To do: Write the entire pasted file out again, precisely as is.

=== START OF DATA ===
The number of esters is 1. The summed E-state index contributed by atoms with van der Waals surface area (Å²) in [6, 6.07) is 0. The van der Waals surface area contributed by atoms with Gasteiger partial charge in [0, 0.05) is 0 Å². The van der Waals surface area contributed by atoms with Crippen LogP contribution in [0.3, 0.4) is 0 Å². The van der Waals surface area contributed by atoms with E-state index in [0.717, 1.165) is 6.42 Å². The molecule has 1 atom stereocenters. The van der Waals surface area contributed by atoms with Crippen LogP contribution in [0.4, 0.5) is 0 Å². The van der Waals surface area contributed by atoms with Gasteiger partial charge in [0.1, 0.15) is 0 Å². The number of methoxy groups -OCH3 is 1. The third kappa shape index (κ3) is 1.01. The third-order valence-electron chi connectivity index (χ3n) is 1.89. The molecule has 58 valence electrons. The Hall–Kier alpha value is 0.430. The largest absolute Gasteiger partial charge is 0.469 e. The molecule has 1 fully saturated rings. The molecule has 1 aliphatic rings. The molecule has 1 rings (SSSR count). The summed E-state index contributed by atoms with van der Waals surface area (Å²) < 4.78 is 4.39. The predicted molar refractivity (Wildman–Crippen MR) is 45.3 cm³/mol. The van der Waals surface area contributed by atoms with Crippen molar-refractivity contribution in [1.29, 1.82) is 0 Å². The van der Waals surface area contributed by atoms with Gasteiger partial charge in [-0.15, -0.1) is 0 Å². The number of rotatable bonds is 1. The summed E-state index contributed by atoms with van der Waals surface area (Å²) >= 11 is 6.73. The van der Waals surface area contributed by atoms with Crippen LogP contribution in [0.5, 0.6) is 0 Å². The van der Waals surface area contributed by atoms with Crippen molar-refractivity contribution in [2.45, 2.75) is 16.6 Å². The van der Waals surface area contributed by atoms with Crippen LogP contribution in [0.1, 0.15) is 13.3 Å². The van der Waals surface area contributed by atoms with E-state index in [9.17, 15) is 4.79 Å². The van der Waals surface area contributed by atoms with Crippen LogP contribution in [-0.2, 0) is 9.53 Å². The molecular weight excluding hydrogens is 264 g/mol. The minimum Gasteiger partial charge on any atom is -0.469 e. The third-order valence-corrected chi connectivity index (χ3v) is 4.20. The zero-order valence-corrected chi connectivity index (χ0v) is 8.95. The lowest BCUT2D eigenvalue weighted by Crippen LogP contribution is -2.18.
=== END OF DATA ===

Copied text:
The number of esters is 1. The summed E-state index contributed by atoms with van der Waals surface area (Å²) in [6, 6.07) is 0. The van der Waals surface area contributed by atoms with Gasteiger partial charge in [0, 0.05) is 0 Å². The van der Waals surface area contributed by atoms with Crippen LogP contribution in [0.3, 0.4) is 0 Å². The van der Waals surface area contributed by atoms with E-state index in [0.717, 1.165) is 6.42 Å². The molecule has 1 atom stereocenters. The van der Waals surface area contributed by atoms with Crippen LogP contribution in [0.4, 0.5) is 0 Å². The van der Waals surface area contributed by atoms with Gasteiger partial charge in [0.1, 0.15) is 0 Å². The number of methoxy groups -OCH3 is 1. The third kappa shape index (κ3) is 1.01. The third-order valence-electron chi connectivity index (χ3n) is 1.89. The molecule has 58 valence electrons. The Hall–Kier alpha value is 0.430. The largest absolute Gasteiger partial charge is 0.469 e. The molecule has 1 fully saturated rings. The molecule has 1 aliphatic rings. The molecule has 1 rings (SSSR count). The summed E-state index contributed by atoms with van der Waals surface area (Å²) < 4.78 is 4.39. The predicted molar refractivity (Wildman–Crippen MR) is 45.3 cm³/mol. The van der Waals surface area contributed by atoms with Crippen molar-refractivity contribution in [1.29, 1.82) is 0 Å². The van der Waals surface area contributed by atoms with Gasteiger partial charge in [-0.15, -0.1) is 0 Å². The number of rotatable bonds is 1. The summed E-state index contributed by atoms with van der Waals surface area (Å²) >= 11 is 6.73. The van der Waals surface area contributed by atoms with Crippen LogP contribution in [0.5, 0.6) is 0 Å². The van der Waals surface area contributed by atoms with Crippen molar-refractivity contribution in [2.45, 2.75) is 16.6 Å². The van der Waals surface area contributed by atoms with Crippen LogP contribution in [0.1, 0.15) is 13.3 Å². The van der Waals surface area contributed by atoms with E-state index in [9.17, 15) is 4.79 Å². The van der Waals surface area contributed by atoms with Crippen LogP contribution in [-0.2, 0) is 9.53 Å². The molecular weight excluding hydrogens is 264 g/mol. The minimum Gasteiger partial charge on any atom is -0.469 e. The third-order valence-corrected chi connectivity index (χ3v) is 4.20. The zero-order valence-corrected chi connectivity index (χ0v) is 8.95. The lowest BCUT2D eigenvalue weighted by Crippen LogP contribution is -2.18.